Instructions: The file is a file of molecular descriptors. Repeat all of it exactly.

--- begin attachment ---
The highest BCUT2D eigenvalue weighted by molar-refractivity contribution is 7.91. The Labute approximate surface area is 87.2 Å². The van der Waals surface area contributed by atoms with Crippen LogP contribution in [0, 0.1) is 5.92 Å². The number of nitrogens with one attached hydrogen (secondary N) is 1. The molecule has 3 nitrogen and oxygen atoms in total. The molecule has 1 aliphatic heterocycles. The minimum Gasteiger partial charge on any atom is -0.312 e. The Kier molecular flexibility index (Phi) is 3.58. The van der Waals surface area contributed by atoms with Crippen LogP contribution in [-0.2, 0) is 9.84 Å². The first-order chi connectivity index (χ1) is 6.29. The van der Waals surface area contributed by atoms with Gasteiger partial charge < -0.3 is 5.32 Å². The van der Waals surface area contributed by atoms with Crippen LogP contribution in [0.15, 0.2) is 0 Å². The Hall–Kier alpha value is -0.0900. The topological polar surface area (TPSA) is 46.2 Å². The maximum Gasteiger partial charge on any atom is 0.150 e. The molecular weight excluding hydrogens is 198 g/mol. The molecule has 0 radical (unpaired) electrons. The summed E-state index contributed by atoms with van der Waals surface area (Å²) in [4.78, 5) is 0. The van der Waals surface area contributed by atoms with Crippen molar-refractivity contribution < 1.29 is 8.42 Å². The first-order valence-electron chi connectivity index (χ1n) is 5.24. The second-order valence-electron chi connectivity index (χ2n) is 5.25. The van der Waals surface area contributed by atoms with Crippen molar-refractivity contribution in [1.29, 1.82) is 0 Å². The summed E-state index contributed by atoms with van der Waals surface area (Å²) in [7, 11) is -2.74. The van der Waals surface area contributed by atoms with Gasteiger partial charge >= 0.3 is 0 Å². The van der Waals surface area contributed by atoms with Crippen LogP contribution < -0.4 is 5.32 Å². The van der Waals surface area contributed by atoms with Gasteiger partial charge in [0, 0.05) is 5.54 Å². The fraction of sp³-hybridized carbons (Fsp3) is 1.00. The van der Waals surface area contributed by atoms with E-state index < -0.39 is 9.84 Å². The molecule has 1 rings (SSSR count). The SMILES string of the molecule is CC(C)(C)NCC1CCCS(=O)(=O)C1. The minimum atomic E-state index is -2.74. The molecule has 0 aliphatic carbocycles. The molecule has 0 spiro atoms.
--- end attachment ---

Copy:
The highest BCUT2D eigenvalue weighted by molar-refractivity contribution is 7.91. The Labute approximate surface area is 87.2 Å². The van der Waals surface area contributed by atoms with Crippen LogP contribution in [0, 0.1) is 5.92 Å². The number of nitrogens with one attached hydrogen (secondary N) is 1. The molecule has 3 nitrogen and oxygen atoms in total. The molecule has 1 aliphatic heterocycles. The minimum Gasteiger partial charge on any atom is -0.312 e. The Kier molecular flexibility index (Phi) is 3.58. The van der Waals surface area contributed by atoms with Crippen LogP contribution in [-0.2, 0) is 9.84 Å². The first-order chi connectivity index (χ1) is 6.29. The van der Waals surface area contributed by atoms with Gasteiger partial charge < -0.3 is 5.32 Å². The van der Waals surface area contributed by atoms with Crippen LogP contribution in [0.15, 0.2) is 0 Å². The Hall–Kier alpha value is -0.0900. The topological polar surface area (TPSA) is 46.2 Å². The maximum Gasteiger partial charge on any atom is 0.150 e. The molecular weight excluding hydrogens is 198 g/mol. The molecule has 0 radical (unpaired) electrons. The summed E-state index contributed by atoms with van der Waals surface area (Å²) in [4.78, 5) is 0. The van der Waals surface area contributed by atoms with Crippen molar-refractivity contribution < 1.29 is 8.42 Å². The first-order valence-electron chi connectivity index (χ1n) is 5.24. The second-order valence-electron chi connectivity index (χ2n) is 5.25. The van der Waals surface area contributed by atoms with Crippen molar-refractivity contribution in [1.29, 1.82) is 0 Å². The summed E-state index contributed by atoms with van der Waals surface area (Å²) in [7, 11) is -2.74. The van der Waals surface area contributed by atoms with Gasteiger partial charge >= 0.3 is 0 Å². The van der Waals surface area contributed by atoms with Crippen LogP contribution < -0.4 is 5.32 Å². The van der Waals surface area contributed by atoms with Gasteiger partial charge in [0, 0.05) is 5.54 Å². The fraction of sp³-hybridized carbons (Fsp3) is 1.00. The van der Waals surface area contributed by atoms with E-state index < -0.39 is 9.84 Å². The molecule has 1 rings (SSSR count). The SMILES string of the molecule is CC(C)(C)NCC1CCCS(=O)(=O)C1. The minimum atomic E-state index is -2.74. The molecule has 0 aliphatic carbocycles. The molecule has 0 spiro atoms.